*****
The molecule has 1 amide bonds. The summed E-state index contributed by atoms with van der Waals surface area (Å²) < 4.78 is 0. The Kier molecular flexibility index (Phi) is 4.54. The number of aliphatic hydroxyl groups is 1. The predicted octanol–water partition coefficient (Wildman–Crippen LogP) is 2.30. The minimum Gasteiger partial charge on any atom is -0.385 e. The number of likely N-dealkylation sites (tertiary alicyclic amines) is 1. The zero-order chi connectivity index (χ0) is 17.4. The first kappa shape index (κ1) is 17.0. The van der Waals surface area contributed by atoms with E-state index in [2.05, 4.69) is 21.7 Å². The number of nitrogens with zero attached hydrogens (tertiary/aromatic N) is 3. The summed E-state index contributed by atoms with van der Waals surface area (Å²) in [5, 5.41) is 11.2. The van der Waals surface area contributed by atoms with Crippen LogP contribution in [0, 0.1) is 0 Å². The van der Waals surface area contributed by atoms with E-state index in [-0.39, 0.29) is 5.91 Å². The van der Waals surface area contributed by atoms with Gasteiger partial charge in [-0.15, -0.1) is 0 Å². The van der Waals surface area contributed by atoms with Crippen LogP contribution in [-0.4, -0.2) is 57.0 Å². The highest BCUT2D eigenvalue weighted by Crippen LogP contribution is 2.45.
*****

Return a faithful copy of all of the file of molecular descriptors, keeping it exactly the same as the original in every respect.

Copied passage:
The molecule has 1 amide bonds. The summed E-state index contributed by atoms with van der Waals surface area (Å²) < 4.78 is 0. The Kier molecular flexibility index (Phi) is 4.54. The number of aliphatic hydroxyl groups is 1. The predicted octanol–water partition coefficient (Wildman–Crippen LogP) is 2.30. The minimum Gasteiger partial charge on any atom is -0.385 e. The number of likely N-dealkylation sites (tertiary alicyclic amines) is 1. The zero-order chi connectivity index (χ0) is 17.4. The first kappa shape index (κ1) is 17.0. The van der Waals surface area contributed by atoms with E-state index in [2.05, 4.69) is 21.7 Å². The number of nitrogens with zero attached hydrogens (tertiary/aromatic N) is 3. The summed E-state index contributed by atoms with van der Waals surface area (Å²) in [5, 5.41) is 11.2. The van der Waals surface area contributed by atoms with Crippen LogP contribution in [0, 0.1) is 0 Å². The van der Waals surface area contributed by atoms with E-state index in [-0.39, 0.29) is 5.91 Å². The van der Waals surface area contributed by atoms with Gasteiger partial charge in [-0.15, -0.1) is 0 Å². The van der Waals surface area contributed by atoms with Crippen LogP contribution in [-0.4, -0.2) is 57.0 Å². The highest BCUT2D eigenvalue weighted by Crippen LogP contribution is 2.45.